(1) Generation and screening of 3D BAC pools; (2) 22 MTPs/FPC contigs selection based on a physical map; (3) DNA isolation of BACs from selected FPC contigs; (4) Illumina Miseq sequencing of the 22 selected FPC contigs, and Sanger-based BAC-end sequencing of the 72 BACs; 5) De novo assembly of all the selected FPC contigs; (6) Miseq and PacBio hybrid assembly; (7) Annotation, synteny analysis and SNP association studies with seabass growth traits (body weight, total length and standard length).

Table 1: Correspondence between genetic markers on LG2, positive BAC clones identified from BAC pools, sequenced BAC clones selected based on MTPs/FPC contigs of the Asian seabass physical map and assembled scaffolds by using Miseq alone as well as Miseq-PacBio hybrid assembly.

Short read sequencing yielded fragmented datasets even after scaffolding

The 22 sequencing libraries (i.e. 22 BAC pools) consisting of 1–7 overlapping BAC clones each were sequenced independently on the Illumina MiSeq platform (Table 1; Supplementary Table S2). Following cleaning and processing, a total of over 3.8 million sequence reads (avg. read length 241.9 bp; range 50–251 bp) were produced. Each BAC was sequenced at over 130x coverage (based on a ~98 kb insert length per BAC). The raw data was submitted to NCBI Short Read Archive (SRA) database (BioProject: SRP063040).

The number of assembled contigs for the 22 BAC pools was between 4 and 75, whereas their average size ranged between 3,338 bp (Ctg1876) and 24,730 bp (Ctg2518). When BAC end sequences (BES) (see M&M for details) were included in the assembly, the former range dropped to 4–65, whereas the latter increased to 3,338–29,676 bp (Table 1; Supplementary Table S3). The final assembly resulted in a total of 5.9 million base pairs, which represented over 84% of the estimated size of the LG2 fragment targeted based on the physical map. We observed that the number of the assembled scaffolds was not consistent with the BAC pooling size in the FPC contigs. For example, in case of Ctg1327 which contained seven partially overlapping BACs, the number of scaffolds in the final assembly was 23; whereas 65 scaffolds were generated for Ctg157 which was formed by only three overlapping BAC clones. The assembled scaffolds were submitted to NCBI database (Genbank Accession No. KT890354-KT890957).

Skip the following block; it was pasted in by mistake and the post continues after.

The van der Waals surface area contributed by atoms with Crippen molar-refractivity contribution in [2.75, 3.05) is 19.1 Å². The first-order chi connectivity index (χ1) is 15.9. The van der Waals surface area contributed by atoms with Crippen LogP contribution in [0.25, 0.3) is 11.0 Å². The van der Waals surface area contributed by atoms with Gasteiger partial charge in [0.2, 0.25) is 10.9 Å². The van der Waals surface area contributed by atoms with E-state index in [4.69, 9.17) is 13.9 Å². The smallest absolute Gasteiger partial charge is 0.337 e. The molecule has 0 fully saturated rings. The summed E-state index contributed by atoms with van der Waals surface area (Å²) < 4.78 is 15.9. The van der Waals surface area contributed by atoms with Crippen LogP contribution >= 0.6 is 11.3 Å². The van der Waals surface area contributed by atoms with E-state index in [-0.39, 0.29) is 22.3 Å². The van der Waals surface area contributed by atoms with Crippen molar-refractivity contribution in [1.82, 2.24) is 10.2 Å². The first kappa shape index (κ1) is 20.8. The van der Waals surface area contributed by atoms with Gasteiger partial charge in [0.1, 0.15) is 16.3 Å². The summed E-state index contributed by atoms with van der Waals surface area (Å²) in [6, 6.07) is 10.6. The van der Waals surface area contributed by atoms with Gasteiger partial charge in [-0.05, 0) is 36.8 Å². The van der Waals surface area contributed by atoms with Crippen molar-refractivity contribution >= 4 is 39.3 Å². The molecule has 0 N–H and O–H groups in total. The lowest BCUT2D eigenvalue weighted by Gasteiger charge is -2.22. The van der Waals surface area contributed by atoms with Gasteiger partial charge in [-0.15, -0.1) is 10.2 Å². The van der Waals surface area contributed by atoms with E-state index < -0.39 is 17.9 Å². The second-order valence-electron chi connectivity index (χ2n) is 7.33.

Hybrid assembly with PacBio reads significantly improved the assembly

As the previous assembly approach yielded unsatisfactory results, error-corrected long reads produced by the Single Molecule Real-Time (SMRT) technology (Pacific Biosystems, from here PacBio; size range ca. 0.5–31.4 kb) from our ongoing Asian seabass Genome Project19 were used for scaffolding the MiSeq short-read assemblies of each FPC contig. A total of 32,195 PacBio reads (with the total length of 163.2 Mb) were aligned to the MiSeq-derived scaffolds. The average coverage per BAC clone of the final hybrid assembly was 24-fold of PacBio and 130-fold of MiSeq sequence. The extended assembly was further validated by mapping all the relevant reads and splitting the contigs at regions with zero coverage. We observed that the number of the scaffolds for each FPC contig dropped significantly compared to the MiSeq results (Table 1). For instance, for Ctg710, the scaffold number was reduced from 63 to 19. Similar improvements could be observed for all the 22 FPC contigs (Table 1). The best results were seen for Ctg462: from 46 contigs covering a total of 235.5 kb, a single scaffold of 271.5 kb size was generated after hybrid assembly (Supplementary Fig. S1). The final size of the LG2 segment analyzed from hybrid assembly was 9.73 Mb.